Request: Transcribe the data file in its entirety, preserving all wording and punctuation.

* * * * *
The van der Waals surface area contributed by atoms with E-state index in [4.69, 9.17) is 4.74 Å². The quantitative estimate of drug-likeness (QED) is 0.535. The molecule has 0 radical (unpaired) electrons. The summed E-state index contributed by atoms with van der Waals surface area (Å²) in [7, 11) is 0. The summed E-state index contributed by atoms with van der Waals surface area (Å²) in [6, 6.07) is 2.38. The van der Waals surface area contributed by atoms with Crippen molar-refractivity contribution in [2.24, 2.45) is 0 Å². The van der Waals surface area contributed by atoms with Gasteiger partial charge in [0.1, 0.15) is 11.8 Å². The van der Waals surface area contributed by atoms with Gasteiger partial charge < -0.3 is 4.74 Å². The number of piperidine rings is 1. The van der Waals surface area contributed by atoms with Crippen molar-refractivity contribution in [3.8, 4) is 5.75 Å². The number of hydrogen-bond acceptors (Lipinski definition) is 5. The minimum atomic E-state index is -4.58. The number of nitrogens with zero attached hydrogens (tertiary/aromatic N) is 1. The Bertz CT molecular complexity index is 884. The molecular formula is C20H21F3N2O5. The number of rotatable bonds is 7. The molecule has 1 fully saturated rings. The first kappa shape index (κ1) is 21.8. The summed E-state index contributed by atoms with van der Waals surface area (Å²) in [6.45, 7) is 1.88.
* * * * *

The van der Waals surface area contributed by atoms with E-state index in [4.69, 9.17) is 4.74 Å². The quantitative estimate of drug-likeness (QED) is 0.535. The molecule has 0 radical (unpaired) electrons. The summed E-state index contributed by atoms with van der Waals surface area (Å²) in [7, 11) is 0. The summed E-state index contributed by atoms with van der Waals surface area (Å²) in [6, 6.07) is 2.38. The van der Waals surface area contributed by atoms with Crippen molar-refractivity contribution in [2.24, 2.45) is 0 Å². The van der Waals surface area contributed by atoms with Gasteiger partial charge in [0.1, 0.15) is 11.8 Å². The van der Waals surface area contributed by atoms with Gasteiger partial charge < -0.3 is 4.74 Å². The number of piperidine rings is 1. The van der Waals surface area contributed by atoms with Crippen molar-refractivity contribution in [3.8, 4) is 5.75 Å². The number of hydrogen-bond acceptors (Lipinski definition) is 5. The minimum atomic E-state index is -4.58. The number of nitrogens with zero attached hydrogens (tertiary/aromatic N) is 1. The Bertz CT molecular complexity index is 884. The molecular formula is C20H21F3N2O5. The number of rotatable bonds is 7. The molecule has 1 fully saturated rings. The first kappa shape index (κ1) is 21.8. The summed E-state index contributed by atoms with van der Waals surface area (Å²) in [6.45, 7) is 1.88.